Rachel Dolezal should take a lesson from the late R&B singer, producer and songwriter, Teena Marie—who was technically white, but was functionally black. Once described by Radio One founder Cathy Hughes as “a black voice trapped in a white body,” Lady T had a love relationship with the black community unlike no other white artist before or since.
As Ta-Nehisi Coates wrote in The Atlantic after her death in 2010, Teena Marie demonstrated that blackness is cultural and not biological. She once said “I’m a black artist with white skin. At the end of the day you have to sing what’s in your own soul.” To the end she sang for black folks and of black folks, and never found crossover appeal. Whether it was “Square Biz,” “I Need Your Lovin’,” “Lovergirl,” “Ooh La La La” or “Fire and Desire”—her duet with Rick James—Teena Marie’s “whiteness” never really came into view. And in any case, more than a few black people actually believed she was black.
Love and—I’ll hazard a guess—the Black community at large would cross a line if they demand of Dolezal what they demand of very few, that she “needs to show the black public she has a black soul—if she indeed does—and help us understand the process that led her down this path to embracing us.” If indeed they do this, it seems to me that their demand should be tailored for an accounting for her past rather than being about her parents’ claim that she is white. Or alternatively, they should put a similar demand to such people as presidential candidate Ben Carson, former presidential candidate Herman Cain, Supreme Court Justice Clarence Thomas, and former Secretary of State Condoleezza Rice.
Or, we must claim that race has greater reality than gender. Or, we should modify the theory of social constructionism, a “[t]heory of knowledge holding that reality is not objective but is constructed differently by different people, largely through social interactions, according to cultural biases and historical conditions.”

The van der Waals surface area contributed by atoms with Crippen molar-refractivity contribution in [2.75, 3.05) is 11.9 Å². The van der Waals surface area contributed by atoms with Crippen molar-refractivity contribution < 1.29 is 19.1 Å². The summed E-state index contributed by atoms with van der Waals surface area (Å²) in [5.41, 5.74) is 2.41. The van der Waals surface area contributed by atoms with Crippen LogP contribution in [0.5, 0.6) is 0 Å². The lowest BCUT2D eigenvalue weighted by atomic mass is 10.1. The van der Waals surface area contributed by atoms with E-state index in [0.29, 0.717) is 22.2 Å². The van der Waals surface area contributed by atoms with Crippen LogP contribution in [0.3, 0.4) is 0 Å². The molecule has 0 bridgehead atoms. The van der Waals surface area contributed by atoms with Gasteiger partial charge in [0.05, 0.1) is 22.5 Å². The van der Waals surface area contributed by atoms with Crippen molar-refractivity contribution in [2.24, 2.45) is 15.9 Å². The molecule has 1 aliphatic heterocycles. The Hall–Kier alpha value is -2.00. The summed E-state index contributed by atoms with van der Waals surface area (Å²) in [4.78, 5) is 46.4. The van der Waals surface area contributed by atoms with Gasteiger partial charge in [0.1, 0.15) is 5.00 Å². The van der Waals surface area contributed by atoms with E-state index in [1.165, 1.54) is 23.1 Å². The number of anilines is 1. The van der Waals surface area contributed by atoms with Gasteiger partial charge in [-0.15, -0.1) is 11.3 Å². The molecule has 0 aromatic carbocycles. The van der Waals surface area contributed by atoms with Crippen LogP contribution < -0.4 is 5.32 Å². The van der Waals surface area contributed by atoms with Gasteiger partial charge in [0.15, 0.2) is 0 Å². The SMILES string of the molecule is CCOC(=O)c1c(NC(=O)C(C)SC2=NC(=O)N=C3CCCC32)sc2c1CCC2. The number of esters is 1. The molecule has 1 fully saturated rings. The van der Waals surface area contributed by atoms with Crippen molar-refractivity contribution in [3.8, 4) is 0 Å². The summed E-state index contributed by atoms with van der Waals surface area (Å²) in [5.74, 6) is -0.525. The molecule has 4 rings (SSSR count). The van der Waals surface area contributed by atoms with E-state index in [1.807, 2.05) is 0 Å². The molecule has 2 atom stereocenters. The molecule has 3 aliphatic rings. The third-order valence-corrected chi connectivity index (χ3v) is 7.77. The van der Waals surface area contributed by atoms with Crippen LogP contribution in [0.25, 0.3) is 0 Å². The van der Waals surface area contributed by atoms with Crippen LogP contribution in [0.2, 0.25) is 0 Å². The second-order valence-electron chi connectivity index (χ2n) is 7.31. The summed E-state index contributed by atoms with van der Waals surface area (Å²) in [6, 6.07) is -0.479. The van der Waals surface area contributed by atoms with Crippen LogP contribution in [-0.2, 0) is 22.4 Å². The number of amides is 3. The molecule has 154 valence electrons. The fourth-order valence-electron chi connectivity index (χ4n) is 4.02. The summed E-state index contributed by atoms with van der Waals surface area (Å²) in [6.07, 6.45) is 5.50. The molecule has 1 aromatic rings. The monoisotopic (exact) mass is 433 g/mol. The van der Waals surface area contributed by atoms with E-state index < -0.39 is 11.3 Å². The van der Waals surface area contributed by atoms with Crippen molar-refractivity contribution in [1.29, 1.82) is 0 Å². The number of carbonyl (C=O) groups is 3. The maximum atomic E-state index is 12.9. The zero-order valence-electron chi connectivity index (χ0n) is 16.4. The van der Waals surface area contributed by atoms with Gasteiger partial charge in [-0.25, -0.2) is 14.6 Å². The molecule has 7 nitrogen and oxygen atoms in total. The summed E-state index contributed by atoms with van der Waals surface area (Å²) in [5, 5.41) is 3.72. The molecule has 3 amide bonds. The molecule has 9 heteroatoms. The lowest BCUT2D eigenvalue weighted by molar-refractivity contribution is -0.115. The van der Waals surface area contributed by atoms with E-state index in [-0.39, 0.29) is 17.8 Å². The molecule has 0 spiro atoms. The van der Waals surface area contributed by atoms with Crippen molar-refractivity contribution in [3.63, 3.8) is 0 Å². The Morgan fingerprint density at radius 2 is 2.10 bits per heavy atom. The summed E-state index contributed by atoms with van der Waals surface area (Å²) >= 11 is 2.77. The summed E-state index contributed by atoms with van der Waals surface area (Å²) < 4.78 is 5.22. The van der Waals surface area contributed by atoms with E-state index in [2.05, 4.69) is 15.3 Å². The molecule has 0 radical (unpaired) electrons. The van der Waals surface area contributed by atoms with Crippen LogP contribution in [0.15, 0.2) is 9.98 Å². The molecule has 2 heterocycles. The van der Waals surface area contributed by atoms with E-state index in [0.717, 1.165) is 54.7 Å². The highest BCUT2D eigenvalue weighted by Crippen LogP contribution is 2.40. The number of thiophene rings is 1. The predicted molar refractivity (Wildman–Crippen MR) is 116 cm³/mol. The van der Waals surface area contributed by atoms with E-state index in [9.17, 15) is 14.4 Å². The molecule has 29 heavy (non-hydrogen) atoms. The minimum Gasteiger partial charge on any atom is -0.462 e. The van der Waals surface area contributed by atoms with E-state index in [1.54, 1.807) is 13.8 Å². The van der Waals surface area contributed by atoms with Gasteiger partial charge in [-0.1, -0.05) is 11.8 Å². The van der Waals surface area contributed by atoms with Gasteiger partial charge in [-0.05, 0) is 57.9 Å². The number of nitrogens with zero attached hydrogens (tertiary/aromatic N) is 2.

The problem with a white passing as Black is that in our society, Blacks endure much that whites do not:
Black America is falling off a cliff, into the ocean tied to an anvil. Poverty is up and economic opportunity is down. When the police are not shooting or strangling us, they are molesting our teenage daughters at pool parties with the camera rolling. And fifty years after the Voting Rights Act, we are still fighting for our voting rights, as the Republicans are acting like it’s 1955.
In this, and in so many other ways, Blacks have an experience that whites cannot authentically claim. Race may be a social construction, but it carries with it an entire legacy of slavery, segregation, lynchings, and discrimination that the label social construction diminishes through abstraction.
Jenner isn’t off the hook here either. Not only is her transition a misrepresentation of much transgender experience, but as a Facebook friend pointed out, she has never endured menstruation and its attendant discomforts and inconveniences. More than that, women have an experience and a legacy of chattelhood, rape, abuse, and discrimination that men can never really take on. There is indeed a case to be made that Jenner can never authentically be a woman. And again, the label social construction diminishes by abstraction.
I am not inclined to discard social constructionism. It’s too important a way of understanding our social world. The trouble is that it is an abstraction, and abstractions inherently diminish even horrific experiences. This in fact is my major complaint about many post-modernists. Read Michel Foucault, for example, and you are treated to abstraction piled on top of abstraction. Get a few pages in and the abstractions are nested so deeply it is impossible to tell what he is talking about. Yes, I’ll grant he has important things to say. But reading his work is, for me, impossible.
So what’s needed here is a way of understanding social constructions that does not enable the cruelties of our society but rather exposes them. How we get to that and to the conversations that need to happen as a consequence of that is a question for which I do not have the answer.